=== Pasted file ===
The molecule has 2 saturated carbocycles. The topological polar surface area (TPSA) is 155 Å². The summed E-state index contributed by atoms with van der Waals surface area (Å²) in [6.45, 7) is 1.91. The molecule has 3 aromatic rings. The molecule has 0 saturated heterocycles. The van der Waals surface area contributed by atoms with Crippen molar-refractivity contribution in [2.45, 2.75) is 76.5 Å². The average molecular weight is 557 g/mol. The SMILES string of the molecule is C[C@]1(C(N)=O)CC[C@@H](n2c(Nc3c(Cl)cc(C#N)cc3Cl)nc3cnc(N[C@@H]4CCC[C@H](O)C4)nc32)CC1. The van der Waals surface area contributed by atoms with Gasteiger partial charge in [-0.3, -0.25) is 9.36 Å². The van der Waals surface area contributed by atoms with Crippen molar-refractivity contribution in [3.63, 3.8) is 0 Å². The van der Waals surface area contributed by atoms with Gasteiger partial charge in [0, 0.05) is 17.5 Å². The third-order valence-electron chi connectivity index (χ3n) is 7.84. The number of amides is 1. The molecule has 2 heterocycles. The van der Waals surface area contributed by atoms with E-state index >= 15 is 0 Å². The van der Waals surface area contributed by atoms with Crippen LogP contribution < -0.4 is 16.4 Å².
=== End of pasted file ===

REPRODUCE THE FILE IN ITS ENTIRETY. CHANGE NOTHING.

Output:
The molecule has 2 saturated carbocycles. The topological polar surface area (TPSA) is 155 Å². The summed E-state index contributed by atoms with van der Waals surface area (Å²) in [6.45, 7) is 1.91. The molecule has 3 aromatic rings. The molecule has 0 saturated heterocycles. The van der Waals surface area contributed by atoms with Crippen molar-refractivity contribution in [2.45, 2.75) is 76.5 Å². The average molecular weight is 557 g/mol. The SMILES string of the molecule is C[C@]1(C(N)=O)CC[C@@H](n2c(Nc3c(Cl)cc(C#N)cc3Cl)nc3cnc(N[C@@H]4CCC[C@H](O)C4)nc32)CC1. The van der Waals surface area contributed by atoms with Gasteiger partial charge in [-0.3, -0.25) is 9.36 Å². The van der Waals surface area contributed by atoms with Crippen molar-refractivity contribution in [3.63, 3.8) is 0 Å². The van der Waals surface area contributed by atoms with Gasteiger partial charge in [0, 0.05) is 17.5 Å². The third-order valence-electron chi connectivity index (χ3n) is 7.84. The number of amides is 1. The molecule has 2 heterocycles. The van der Waals surface area contributed by atoms with E-state index >= 15 is 0 Å². The van der Waals surface area contributed by atoms with Crippen LogP contribution < -0.4 is 16.4 Å².